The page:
There is a wonderful doctrine in the law – and the law is a place where we do not really expect to find anything wonderful – that is known as the rule of de minimis.
Mentioning de minimis gives me an excuse for another shout-out to my sainted Latin teacher from days of yore, Emily Bernges (who instilled in me a love of, if not fluency in, that grand Mother of Languages). But more to the point, the de minimis rule is a necessity: if it didn’t exist, we would have to invent it. Simply put, the rule of de minimis holds that some wrongs we suffer are so slight to be unworthy of recompense.
De minimis is the shortened form of “de minimis non curat lex,” which Emily would have told us means that “the law does not concern itself with trifles.” Queen Christina of Sweden, who occupied the throne in the mid 17th century – and who may have studied under Emily, too, for all we know – favored the more colorful adage, “aquila non captat muscas,” that is, “the eagle does not catch flies.”
We sometimes think too many plaintiffs want to sue over trifles. The plaintiffs in today’s case, the Bandys, sure did. The neighbors’ trees dropped sap and leaves on their property, and their roots clogged a sewer line. The Bandys did not find that dandy, and so they sued.
The court was aghast. A tree dropping leaves and sap! Who had ever heard of such a thing?
Besides everyone, that is. Trees drip sap and drop leaves and grow roots all the time. It’s just what trees do. Once the law starts making tree owners pay for that, there will be no end to the litigation.
Bandy v. Bosie (1985), 132 Ill. App. 3d 832, 477 N.E.2d 840. Edith and Chuck Bandy sued their neighbors, Jim and Becky Bosie, complaining that the Bosies’ maple and elm trees dropped sap and leaves on the Bandy’s property, and roots from the trees had damaged the Bosies’ sewer line, causing water to back up in their basement.
The Bosies moved for dismissal, arguing that the Bandys had no cause of action. The court agreed, and dismissed the complaint.
The Bandys appealed.
Held: The Bandy complaint failed to allege a nuisance. The court found the Bosies were entitled to grow trees on any or all of their land and their natural growth reasonably resulted in extension of roots and branches into adjoining property.
The Bandys argued first that the Bosies should be made to cut down the trees, because there was no adequate remedy at law, and the trees were a nuisance. Bosies rejoined that the trees did not constitute a nuisance and that, in any event, the Bandys were not entitled to equitable relief.
Illinois courts have previously held in Merriam v. McConnell (1961), 31 Ill. App. 2d 241, 175 N.E.2d 293, that equity could not be used to control or abate natural forces as if they were a nuisance. Illinois follows the Massachusetts Rule, and holds that an owner is entitled to grow trees on any or all of the land, and their natural growth reasonably will result in extension of roots and branches into adjoining property. The effects of nature such as the growth of tree roots cannot be held within boundaries, the risk of damage from roots on other lots is inherent in suburban living, and to allow such lawsuits as this one would create litigation over matters that should be worked out between the lot owners.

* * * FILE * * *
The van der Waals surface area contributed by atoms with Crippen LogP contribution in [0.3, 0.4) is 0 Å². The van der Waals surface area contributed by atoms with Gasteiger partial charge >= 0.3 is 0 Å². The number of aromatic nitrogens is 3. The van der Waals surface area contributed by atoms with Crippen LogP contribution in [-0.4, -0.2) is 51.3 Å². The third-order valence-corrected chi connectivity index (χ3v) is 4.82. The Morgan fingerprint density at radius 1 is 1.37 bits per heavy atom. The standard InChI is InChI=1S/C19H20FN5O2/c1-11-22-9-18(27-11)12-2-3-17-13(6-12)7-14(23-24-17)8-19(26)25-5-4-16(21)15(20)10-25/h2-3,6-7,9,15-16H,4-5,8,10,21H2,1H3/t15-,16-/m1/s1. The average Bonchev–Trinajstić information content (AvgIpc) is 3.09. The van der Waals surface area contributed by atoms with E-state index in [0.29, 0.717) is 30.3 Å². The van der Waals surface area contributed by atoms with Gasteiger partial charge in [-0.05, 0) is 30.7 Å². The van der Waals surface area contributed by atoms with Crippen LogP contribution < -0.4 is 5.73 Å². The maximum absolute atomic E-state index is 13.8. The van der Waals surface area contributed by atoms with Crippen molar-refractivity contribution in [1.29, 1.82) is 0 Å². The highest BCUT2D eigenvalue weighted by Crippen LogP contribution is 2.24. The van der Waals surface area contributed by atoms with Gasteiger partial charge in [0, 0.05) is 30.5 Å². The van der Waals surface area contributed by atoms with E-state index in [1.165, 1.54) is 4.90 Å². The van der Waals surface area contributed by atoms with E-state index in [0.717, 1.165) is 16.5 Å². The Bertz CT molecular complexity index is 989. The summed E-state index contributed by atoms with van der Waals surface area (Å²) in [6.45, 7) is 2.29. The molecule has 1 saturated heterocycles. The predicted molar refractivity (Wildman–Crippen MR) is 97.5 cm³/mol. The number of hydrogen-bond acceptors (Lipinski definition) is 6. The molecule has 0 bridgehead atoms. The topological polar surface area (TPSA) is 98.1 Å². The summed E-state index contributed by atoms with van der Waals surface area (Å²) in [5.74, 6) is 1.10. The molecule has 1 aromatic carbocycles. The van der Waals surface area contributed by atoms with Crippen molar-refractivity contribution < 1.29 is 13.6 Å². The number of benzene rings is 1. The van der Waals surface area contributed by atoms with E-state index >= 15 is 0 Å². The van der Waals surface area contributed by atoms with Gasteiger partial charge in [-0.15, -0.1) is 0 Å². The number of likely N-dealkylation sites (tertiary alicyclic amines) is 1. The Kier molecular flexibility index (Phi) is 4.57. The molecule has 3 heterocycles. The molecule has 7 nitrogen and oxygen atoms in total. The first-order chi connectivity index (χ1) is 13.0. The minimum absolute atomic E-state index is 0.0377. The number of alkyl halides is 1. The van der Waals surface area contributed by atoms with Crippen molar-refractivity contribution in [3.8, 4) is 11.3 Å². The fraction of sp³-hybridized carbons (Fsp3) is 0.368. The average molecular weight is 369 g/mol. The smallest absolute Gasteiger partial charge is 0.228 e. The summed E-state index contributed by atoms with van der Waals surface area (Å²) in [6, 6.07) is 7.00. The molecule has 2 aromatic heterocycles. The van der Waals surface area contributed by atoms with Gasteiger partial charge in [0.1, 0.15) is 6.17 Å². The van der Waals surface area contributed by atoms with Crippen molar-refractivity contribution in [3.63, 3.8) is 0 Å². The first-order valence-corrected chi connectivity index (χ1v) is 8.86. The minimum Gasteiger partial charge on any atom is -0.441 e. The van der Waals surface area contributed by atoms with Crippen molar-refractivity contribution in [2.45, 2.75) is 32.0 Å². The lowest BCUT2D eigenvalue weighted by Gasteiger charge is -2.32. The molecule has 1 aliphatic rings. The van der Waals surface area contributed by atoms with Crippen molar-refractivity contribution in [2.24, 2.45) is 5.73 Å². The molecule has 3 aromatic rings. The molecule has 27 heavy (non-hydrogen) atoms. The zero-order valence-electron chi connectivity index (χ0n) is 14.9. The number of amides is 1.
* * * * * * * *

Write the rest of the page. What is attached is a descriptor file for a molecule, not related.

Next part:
But in another Illinois decision, In Mahurin v. Lockhart (1979), 71 Ill. App. 3d 691, 390 N.E.2d 523, the plaintiff sued an adjoining lot owner for damages resulting from a dead limb falling from the defendant’s tree onto plaintiff’s property, injuring the plaintiff. The defendant contended she had no liability for damages occurring off of her land resulting from the existence of natural conditions on her land. The appellate court rejected that view, holding that defendant’s theory arose in an era when most land was heavily wooded and sparsely settled, and when the burden of inspecting those larger properties for natural defects would have been unreasonable. In a more modern urban setting, the court considered, the burden of inspecting for unsound trees which might injure persons off of the owners’ property to be reasonable.
Here, the complaint is silent as to when and how the trees gained life. That is one reason, the Court said, why the complaint failed to allege a nuisance.
In addition, the Court said, even if counts I and II had stated that defendant had planted the trees, the counts would still have failed to state a cause of action for injunctive relief. The Court said, “We do not consider trees that drop leaves on neighboring lands or trees that send out roots that migrate to neighboring lands and obstruct drainage to necessarily constitute a nuisance. We recognize that some decisions in other States are to the contrary. We agree with the Merriam court that, under the circumstances here, to permit the falling of leaves or the migration of the roots to give rise to injunctive relief would unduly promote litigation over relatively minor matters. Usually, the damage from the offending leaves would be minimal, and the accurate locating of the source of the offending roots would be difficult and expensive.”
– Tom Root